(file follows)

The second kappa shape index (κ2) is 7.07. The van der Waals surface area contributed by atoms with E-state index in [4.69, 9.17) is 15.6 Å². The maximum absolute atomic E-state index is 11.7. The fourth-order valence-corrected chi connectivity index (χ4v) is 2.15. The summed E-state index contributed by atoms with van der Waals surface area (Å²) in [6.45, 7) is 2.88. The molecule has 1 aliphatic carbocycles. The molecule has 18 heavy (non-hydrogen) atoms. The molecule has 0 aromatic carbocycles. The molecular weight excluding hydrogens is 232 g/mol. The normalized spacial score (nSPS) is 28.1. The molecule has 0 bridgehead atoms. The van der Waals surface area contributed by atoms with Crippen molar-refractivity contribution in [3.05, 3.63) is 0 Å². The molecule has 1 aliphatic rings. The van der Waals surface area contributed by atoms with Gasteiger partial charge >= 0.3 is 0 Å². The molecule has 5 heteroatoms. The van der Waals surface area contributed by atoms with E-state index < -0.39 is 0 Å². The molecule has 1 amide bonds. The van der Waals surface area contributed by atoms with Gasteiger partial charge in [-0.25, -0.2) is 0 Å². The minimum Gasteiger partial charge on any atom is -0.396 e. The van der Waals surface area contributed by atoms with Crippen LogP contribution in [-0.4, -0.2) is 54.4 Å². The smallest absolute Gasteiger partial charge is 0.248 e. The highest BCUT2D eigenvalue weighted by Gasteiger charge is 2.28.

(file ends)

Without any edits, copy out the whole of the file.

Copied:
The second kappa shape index (κ2) is 7.07. The van der Waals surface area contributed by atoms with E-state index in [4.69, 9.17) is 15.6 Å². The maximum absolute atomic E-state index is 11.7. The fourth-order valence-corrected chi connectivity index (χ4v) is 2.15. The summed E-state index contributed by atoms with van der Waals surface area (Å²) in [6.45, 7) is 2.88. The molecule has 1 aliphatic carbocycles. The molecule has 18 heavy (non-hydrogen) atoms. The molecule has 0 aromatic carbocycles. The molecular weight excluding hydrogens is 232 g/mol. The normalized spacial score (nSPS) is 28.1. The molecule has 0 bridgehead atoms. The van der Waals surface area contributed by atoms with Crippen molar-refractivity contribution in [3.05, 3.63) is 0 Å². The molecule has 1 aliphatic rings. The van der Waals surface area contributed by atoms with Gasteiger partial charge >= 0.3 is 0 Å². The molecule has 5 heteroatoms. The van der Waals surface area contributed by atoms with E-state index < -0.39 is 0 Å². The molecule has 1 amide bonds. The van der Waals surface area contributed by atoms with Gasteiger partial charge in [-0.25, -0.2) is 0 Å². The minimum Gasteiger partial charge on any atom is -0.396 e. The van der Waals surface area contributed by atoms with Crippen LogP contribution in [-0.4, -0.2) is 54.4 Å². The smallest absolute Gasteiger partial charge is 0.248 e. The highest BCUT2D eigenvalue weighted by Gasteiger charge is 2.28.